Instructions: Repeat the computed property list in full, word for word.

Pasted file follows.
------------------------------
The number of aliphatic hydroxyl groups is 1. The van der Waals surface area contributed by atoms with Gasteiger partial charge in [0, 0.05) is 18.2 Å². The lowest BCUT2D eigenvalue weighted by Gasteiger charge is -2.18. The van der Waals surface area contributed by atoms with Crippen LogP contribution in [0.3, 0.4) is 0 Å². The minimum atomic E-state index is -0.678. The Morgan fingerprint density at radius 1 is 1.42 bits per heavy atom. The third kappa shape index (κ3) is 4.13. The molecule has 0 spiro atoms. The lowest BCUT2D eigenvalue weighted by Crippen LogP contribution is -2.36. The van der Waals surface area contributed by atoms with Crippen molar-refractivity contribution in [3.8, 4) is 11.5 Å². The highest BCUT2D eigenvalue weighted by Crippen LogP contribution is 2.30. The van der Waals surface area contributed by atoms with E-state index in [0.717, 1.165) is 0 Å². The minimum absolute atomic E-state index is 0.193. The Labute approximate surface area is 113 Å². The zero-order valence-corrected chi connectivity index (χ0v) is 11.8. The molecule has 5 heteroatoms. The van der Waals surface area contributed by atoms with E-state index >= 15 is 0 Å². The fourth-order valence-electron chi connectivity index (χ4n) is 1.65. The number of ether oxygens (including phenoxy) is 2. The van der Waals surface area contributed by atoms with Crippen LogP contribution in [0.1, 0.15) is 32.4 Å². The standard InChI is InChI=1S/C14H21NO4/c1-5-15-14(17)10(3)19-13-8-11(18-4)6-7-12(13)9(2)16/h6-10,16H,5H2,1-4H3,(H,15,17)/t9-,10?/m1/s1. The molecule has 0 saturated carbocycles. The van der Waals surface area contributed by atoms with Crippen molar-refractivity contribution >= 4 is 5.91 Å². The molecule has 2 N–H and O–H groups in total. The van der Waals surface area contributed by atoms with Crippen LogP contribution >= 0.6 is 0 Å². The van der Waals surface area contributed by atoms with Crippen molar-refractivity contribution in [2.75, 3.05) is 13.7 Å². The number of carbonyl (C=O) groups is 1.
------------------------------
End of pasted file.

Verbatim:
The number of aliphatic hydroxyl groups is 1. The van der Waals surface area contributed by atoms with Gasteiger partial charge in [0, 0.05) is 18.2 Å². The lowest BCUT2D eigenvalue weighted by Gasteiger charge is -2.18. The van der Waals surface area contributed by atoms with Crippen LogP contribution in [0.3, 0.4) is 0 Å². The minimum atomic E-state index is -0.678. The Morgan fingerprint density at radius 1 is 1.42 bits per heavy atom. The third kappa shape index (κ3) is 4.13. The molecule has 0 spiro atoms. The lowest BCUT2D eigenvalue weighted by Crippen LogP contribution is -2.36. The van der Waals surface area contributed by atoms with Crippen molar-refractivity contribution in [3.8, 4) is 11.5 Å². The highest BCUT2D eigenvalue weighted by Crippen LogP contribution is 2.30. The van der Waals surface area contributed by atoms with E-state index in [0.717, 1.165) is 0 Å². The minimum absolute atomic E-state index is 0.193. The Labute approximate surface area is 113 Å². The zero-order valence-corrected chi connectivity index (χ0v) is 11.8. The molecule has 5 heteroatoms. The van der Waals surface area contributed by atoms with E-state index >= 15 is 0 Å². The fourth-order valence-electron chi connectivity index (χ4n) is 1.65. The number of ether oxygens (including phenoxy) is 2. The van der Waals surface area contributed by atoms with Crippen LogP contribution in [0.1, 0.15) is 32.4 Å². The standard InChI is InChI=1S/C14H21NO4/c1-5-15-14(17)10(3)19-13-8-11(18-4)6-7-12(13)9(2)16/h6-10,16H,5H2,1-4H3,(H,15,17)/t9-,10?/m1/s1. The molecule has 0 saturated carbocycles. The van der Waals surface area contributed by atoms with Crippen molar-refractivity contribution >= 4 is 5.91 Å². The molecule has 2 N–H and O–H groups in total. The van der Waals surface area contributed by atoms with Crippen LogP contribution >= 0.6 is 0 Å². The van der Waals surface area contributed by atoms with Crippen molar-refractivity contribution in [2.75, 3.05) is 13.7 Å². The number of carbonyl (C=O) groups is 1.